Methods for the analysis of three-dimensional anatomical surfaces.
PhD thesis, University of Glasgow.
Full text available as:
Shape is an inherent feature in everything around us and one that we, as humans, can process very efficiently. The question of how to analyse shape in an objective manner, however, is a more complex one. With continually improving and more readily available imaging technologies, there are an increasing number of fields in which it is of interest to have a more quantitative means of analysing the resulting images. Shape analysis is a rapidly growing branch of statistics that aims to meet these needs.
In contrast to the early methods of shape analysis that were based on distances or angles from an object, shape is now generally assessed in terms of the full geometry of the object. This does not necessarily mean an analysis of the object in its entirety however; a simplified representation of the surface is more often used. This representation has traditionally been in the form of a set of landmarks - points of anatomical or mathematical interest on an object that act as key descriptors of its shape. A key feature of these points is therefore that they are in positions that correspond across all images. Clearly this makes them a very powerful tool for analysis, particularly useful for comparison across shapes, and as such many methods have been presented for their analysis.
However, due to the fact that they are based on significant anatomical points and are more often than not manually placed on an image, landmark points tend to be fairly small in number. A major disadvantage to this type of approach is therefore that they give a very sparse description of the object of interest's shape. In order to improve on this, alternative methods have been developed that instead present the object in terms of a set of curves or, more recently, representative surface points. These representations give a richer description of shape but, provided they are created so that they also correspond across objects, can equally be analysed by means of the many existing landmark-based techniques.
Nevertheless, although a surface-based approach clearly utilises a greater deal of the shape information of an image and hence provides a more comprehensive analysis, it remains a far less common technique for the analysis of shape.
This thesis therefore aims to develop tools for the analysis of three-dimensional surface data, with focus lying specifically in the field of medical imaging. Three distinct studies are conducted, each of which has its own questions of interest and hence necessary techniques. The first study presented is based on a cohort of unilateral mastectomy and reconstruction patients, where interest lies in evaluating the breast asymmetry that is present post-surgery. A novel method is presented for the creation of corresponding surface points, and an analysis of these is conducted based on an established approach to the study of asymmetry.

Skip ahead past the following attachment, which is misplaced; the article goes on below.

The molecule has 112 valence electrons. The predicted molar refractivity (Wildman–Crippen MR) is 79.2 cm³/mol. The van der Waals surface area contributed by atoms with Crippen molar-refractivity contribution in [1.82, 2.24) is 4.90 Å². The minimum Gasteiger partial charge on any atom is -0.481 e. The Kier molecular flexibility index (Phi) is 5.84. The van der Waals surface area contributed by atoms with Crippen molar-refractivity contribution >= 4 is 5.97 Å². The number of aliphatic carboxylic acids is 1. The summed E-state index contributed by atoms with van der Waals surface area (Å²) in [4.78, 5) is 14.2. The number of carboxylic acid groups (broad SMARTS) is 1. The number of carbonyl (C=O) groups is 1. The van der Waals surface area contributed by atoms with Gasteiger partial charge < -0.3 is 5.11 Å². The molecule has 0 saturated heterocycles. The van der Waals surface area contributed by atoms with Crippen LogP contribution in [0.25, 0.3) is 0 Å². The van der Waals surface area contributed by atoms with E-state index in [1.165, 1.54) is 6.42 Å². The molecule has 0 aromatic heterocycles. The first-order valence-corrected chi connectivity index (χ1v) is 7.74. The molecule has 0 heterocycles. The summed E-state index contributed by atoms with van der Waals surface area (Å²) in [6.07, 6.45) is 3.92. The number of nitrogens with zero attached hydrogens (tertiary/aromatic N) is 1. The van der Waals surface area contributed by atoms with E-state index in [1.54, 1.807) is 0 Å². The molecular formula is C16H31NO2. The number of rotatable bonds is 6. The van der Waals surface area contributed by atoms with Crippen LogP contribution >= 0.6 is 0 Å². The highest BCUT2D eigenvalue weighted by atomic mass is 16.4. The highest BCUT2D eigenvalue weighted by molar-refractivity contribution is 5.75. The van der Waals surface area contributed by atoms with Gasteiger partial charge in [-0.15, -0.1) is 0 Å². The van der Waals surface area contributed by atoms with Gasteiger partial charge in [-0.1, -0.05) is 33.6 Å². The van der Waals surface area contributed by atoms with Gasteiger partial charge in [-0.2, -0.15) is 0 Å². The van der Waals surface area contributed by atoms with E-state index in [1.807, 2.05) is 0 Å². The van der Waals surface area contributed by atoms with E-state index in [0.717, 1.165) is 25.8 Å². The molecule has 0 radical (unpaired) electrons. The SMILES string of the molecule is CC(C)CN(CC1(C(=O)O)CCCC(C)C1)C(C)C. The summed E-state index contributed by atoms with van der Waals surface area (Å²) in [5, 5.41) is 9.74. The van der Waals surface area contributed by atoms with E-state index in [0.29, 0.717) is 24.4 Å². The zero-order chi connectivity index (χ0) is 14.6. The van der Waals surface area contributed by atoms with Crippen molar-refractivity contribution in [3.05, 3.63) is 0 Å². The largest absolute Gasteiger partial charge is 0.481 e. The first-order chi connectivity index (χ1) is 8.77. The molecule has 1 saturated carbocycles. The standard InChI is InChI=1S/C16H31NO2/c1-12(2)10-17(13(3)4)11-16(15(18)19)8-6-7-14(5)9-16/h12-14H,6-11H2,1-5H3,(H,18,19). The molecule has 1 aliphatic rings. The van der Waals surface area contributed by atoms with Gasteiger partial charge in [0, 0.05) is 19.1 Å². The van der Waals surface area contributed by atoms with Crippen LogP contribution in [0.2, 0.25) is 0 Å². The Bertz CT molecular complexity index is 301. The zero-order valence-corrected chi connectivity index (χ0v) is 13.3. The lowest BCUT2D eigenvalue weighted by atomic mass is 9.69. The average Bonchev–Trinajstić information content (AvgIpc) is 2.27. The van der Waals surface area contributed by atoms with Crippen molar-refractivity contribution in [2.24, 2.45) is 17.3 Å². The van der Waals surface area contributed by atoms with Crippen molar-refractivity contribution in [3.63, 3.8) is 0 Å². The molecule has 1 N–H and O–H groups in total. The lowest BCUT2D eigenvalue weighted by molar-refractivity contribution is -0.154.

The second study then looks to investigate the `normal' patterns of facial growth that are seen in young children, specifically between the ages of 3 months and 5 years. From the multiple, longitudinal images that are available for each child, a set of corresponding surface representations are created by means of a well-established technique known as the Thin Plate Spline.
A principal components analysis is then applied to the surfaces in order to reduce the dimensionality of the data, and the resulting principal components scores are modelled by a linear mixed effects approach.
The third and final study presented is an investigation into the soft-tissue changes that are seen as a result of craniofacial surgery. A system is devised to index the location of all points on the surface, and this information is then used to model the changes taking place at various positions on the face. While most previous approaches to this problem have been based on complex finite element models, this study aims to investigate whether a simpler and more efficient statistical modelling approach can instead prove useful.
The diversity of these studies hints at the wide-ranging applications of shape analysis within the medical imaging field alone, as well as many of the issues that can arise in the analysis of surface data. While it is intuitive that more informed conclusions can be drawn through these surface based analyses than would be possible by a more traditional landmark-based approach, it is also seen that the use of a surface representation allows for an improved visualisation and interpretation of the results. The techniques developed here are illustrated on specific medical applications, although it is hoped that they would prove similarly useful in a wider variety of shape analysis settings.
Actions (login required)